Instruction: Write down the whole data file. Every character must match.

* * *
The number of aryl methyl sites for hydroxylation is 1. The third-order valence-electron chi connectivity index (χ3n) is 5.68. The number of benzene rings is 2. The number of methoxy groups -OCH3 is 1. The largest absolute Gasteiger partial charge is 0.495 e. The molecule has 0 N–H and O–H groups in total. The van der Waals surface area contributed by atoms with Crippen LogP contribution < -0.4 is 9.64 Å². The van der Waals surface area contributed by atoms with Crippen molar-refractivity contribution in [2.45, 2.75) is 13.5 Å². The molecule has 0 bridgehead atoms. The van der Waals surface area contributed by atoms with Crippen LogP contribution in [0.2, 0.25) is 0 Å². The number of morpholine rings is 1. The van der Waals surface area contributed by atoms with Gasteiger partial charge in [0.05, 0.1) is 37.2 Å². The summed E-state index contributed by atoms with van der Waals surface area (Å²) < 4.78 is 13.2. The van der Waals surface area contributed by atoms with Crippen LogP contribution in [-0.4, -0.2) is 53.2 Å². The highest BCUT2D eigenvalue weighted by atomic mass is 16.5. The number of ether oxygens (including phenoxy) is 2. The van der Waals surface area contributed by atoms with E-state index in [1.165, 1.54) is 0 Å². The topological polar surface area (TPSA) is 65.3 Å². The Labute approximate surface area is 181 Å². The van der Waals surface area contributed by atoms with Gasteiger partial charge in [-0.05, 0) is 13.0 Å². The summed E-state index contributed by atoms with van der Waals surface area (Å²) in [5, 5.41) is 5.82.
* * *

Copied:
The number of aryl methyl sites for hydroxylation is 1. The third-order valence-electron chi connectivity index (χ3n) is 5.68. The number of benzene rings is 2. The number of methoxy groups -OCH3 is 1. The largest absolute Gasteiger partial charge is 0.495 e. The molecule has 0 N–H and O–H groups in total. The van der Waals surface area contributed by atoms with Crippen LogP contribution < -0.4 is 9.64 Å². The van der Waals surface area contributed by atoms with Crippen molar-refractivity contribution in [2.45, 2.75) is 13.5 Å². The molecule has 0 bridgehead atoms. The van der Waals surface area contributed by atoms with Crippen LogP contribution in [0.2, 0.25) is 0 Å². The number of morpholine rings is 1. The van der Waals surface area contributed by atoms with Gasteiger partial charge in [0.05, 0.1) is 37.2 Å². The summed E-state index contributed by atoms with van der Waals surface area (Å²) < 4.78 is 13.2. The van der Waals surface area contributed by atoms with Crippen LogP contribution in [-0.4, -0.2) is 53.2 Å². The highest BCUT2D eigenvalue weighted by atomic mass is 16.5. The number of ether oxygens (including phenoxy) is 2. The van der Waals surface area contributed by atoms with E-state index in [1.165, 1.54) is 0 Å². The topological polar surface area (TPSA) is 65.3 Å². The Labute approximate surface area is 181 Å². The van der Waals surface area contributed by atoms with Gasteiger partial charge in [-0.05, 0) is 13.0 Å². The summed E-state index contributed by atoms with van der Waals surface area (Å²) in [5, 5.41) is 5.82.